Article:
This question is not about a vocation to the religious life, but rather about a secular career. I am 26 and work a clerical job for a Catholic organization in addition to being a professional classical musician. From the age of 8 the violin was my passion, and I was quite precocious at it. But when I went to college (a Catholic university) I majored in theology, while also keeping up with my music. After college, I took some graduate work in music performance at a music conservatory but did not complete a degree. After almost three years of searching for a steady job (I graduated just as the jobs crisis hit),
I found my present job. I also, after college, found myself getting excellent freelance music work, so that I now perform with one of the most prestigious musical ensembles in my metropolitan area. Moreover I formed a chamber music group with some fellow students, and we are starting to make a name for ourselves. When even many graduates of music conservatories don’t perform music for a living, I am as surprised as anyone with my success in this field.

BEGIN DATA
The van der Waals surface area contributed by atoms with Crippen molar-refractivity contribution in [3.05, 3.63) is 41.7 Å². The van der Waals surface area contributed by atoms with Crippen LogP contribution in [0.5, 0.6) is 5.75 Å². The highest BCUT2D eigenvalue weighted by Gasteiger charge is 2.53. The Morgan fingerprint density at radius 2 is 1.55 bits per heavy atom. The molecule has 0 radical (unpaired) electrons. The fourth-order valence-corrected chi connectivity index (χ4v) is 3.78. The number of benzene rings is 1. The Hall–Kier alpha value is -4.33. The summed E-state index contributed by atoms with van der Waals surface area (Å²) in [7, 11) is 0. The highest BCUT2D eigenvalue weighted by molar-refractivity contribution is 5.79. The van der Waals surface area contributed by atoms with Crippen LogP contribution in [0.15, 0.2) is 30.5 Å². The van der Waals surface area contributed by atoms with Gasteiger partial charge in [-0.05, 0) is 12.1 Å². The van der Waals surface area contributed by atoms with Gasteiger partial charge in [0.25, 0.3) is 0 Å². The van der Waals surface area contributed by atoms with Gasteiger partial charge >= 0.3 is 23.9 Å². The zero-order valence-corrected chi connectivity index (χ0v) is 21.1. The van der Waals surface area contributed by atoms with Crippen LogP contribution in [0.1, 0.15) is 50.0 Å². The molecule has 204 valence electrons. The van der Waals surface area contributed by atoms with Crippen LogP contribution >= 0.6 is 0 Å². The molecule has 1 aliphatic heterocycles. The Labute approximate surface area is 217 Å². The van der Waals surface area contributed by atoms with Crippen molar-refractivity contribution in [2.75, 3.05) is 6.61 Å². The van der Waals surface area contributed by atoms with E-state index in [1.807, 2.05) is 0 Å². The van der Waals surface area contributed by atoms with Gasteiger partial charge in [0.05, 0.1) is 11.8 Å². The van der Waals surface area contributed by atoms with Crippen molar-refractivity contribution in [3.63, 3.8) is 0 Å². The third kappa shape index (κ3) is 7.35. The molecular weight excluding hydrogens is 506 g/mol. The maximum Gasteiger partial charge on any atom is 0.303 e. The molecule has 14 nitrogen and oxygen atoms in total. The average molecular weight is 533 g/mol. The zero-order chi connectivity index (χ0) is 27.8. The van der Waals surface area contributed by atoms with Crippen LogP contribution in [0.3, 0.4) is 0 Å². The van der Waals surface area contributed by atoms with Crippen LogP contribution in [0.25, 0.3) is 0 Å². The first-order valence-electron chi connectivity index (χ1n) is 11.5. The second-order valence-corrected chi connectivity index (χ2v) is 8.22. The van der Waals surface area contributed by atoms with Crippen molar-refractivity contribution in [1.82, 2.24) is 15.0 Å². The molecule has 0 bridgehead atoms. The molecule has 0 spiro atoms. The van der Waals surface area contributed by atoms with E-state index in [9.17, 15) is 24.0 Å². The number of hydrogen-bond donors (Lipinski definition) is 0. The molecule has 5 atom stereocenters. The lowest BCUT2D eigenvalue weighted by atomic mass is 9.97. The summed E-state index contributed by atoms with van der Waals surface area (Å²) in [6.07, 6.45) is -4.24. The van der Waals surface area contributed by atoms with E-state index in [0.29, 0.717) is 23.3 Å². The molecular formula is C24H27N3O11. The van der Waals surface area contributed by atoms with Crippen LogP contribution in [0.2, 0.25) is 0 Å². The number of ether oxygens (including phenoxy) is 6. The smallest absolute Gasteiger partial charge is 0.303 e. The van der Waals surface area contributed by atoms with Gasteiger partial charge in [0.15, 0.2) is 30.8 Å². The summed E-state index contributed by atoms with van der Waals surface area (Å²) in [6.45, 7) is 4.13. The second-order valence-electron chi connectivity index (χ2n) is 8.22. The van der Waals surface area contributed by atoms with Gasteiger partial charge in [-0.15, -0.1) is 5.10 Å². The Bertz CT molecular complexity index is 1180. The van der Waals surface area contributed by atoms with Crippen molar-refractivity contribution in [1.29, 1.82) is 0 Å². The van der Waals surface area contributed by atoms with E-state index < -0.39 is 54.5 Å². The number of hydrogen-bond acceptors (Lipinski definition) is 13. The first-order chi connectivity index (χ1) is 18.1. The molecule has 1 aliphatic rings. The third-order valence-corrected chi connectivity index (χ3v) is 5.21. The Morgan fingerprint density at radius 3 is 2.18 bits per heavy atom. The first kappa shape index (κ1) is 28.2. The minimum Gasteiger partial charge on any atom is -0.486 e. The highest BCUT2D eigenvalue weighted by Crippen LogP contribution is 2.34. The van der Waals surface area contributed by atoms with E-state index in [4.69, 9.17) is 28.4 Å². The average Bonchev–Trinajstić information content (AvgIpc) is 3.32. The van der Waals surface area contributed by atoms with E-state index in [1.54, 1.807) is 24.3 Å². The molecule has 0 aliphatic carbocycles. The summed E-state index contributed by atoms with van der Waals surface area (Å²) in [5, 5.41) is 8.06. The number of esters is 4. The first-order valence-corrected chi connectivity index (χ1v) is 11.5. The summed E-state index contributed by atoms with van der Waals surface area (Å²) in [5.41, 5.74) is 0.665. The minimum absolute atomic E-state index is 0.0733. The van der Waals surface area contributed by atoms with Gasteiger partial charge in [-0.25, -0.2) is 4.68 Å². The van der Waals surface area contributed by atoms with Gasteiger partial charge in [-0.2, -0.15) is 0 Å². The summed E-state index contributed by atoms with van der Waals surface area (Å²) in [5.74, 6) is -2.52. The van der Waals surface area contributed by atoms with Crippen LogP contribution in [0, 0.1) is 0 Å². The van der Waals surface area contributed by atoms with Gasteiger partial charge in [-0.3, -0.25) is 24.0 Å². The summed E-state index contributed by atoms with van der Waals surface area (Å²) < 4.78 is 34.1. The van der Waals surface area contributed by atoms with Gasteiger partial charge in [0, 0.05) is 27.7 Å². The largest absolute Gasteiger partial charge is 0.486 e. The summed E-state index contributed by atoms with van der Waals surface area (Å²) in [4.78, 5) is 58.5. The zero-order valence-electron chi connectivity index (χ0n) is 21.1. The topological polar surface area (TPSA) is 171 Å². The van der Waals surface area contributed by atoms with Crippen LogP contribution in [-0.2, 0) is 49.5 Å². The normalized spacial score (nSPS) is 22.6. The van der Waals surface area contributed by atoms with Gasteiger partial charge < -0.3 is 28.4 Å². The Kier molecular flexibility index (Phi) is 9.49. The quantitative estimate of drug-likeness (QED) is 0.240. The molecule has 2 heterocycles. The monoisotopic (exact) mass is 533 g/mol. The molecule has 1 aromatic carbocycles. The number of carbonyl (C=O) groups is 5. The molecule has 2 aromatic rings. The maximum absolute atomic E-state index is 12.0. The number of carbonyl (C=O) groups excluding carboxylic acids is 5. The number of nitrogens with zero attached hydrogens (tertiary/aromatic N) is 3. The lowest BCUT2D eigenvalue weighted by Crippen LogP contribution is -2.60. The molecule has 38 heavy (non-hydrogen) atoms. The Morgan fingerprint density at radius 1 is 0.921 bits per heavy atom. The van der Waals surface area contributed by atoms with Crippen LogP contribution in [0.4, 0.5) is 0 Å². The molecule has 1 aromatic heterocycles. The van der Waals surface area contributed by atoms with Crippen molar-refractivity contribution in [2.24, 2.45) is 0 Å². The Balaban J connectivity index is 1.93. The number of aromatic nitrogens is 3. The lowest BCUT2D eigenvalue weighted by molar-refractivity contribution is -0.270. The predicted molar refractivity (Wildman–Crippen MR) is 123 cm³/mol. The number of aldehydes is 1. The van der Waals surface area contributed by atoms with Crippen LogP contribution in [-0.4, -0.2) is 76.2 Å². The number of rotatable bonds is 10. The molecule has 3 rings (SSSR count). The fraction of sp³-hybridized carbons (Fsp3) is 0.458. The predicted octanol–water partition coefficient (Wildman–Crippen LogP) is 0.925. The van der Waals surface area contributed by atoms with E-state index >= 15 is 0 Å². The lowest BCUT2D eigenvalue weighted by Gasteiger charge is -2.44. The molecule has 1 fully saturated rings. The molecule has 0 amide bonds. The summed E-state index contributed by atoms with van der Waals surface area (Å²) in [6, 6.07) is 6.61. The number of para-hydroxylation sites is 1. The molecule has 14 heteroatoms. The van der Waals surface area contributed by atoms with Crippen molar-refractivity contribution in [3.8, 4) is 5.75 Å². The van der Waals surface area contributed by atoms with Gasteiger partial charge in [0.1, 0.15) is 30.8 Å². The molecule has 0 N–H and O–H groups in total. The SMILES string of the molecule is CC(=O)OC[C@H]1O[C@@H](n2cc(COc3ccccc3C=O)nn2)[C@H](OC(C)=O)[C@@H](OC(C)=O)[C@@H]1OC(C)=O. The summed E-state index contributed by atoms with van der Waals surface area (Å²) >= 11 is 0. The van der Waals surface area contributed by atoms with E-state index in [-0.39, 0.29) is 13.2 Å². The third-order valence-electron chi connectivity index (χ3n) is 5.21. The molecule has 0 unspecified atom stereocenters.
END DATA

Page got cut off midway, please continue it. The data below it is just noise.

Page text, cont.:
I like to think of my life as bifurcated into two areas of interest, one musical and the other theological. I never wanted to make my living solely through music (nor am I sure that one can, outside of teaching, which doesn’t interest me). The musical side of my life is secure: I am getting good work and improving my skills. As to the other side, I am not satisfied with my current entry-level job and am looking to find a more intellectually stimulating job in the Catholic world. I want to contribute in some way to the intellectual side of the Church. Still, I’m wondering if I should someday earn a graduate music degree or diploma, if I can afford it. I guess my main question is, should one earn a degree for no other reason that to say that one has it? I don’t technically need a music degree, and yet it still bugs me that I don’t have one when 95% of my colleagues do.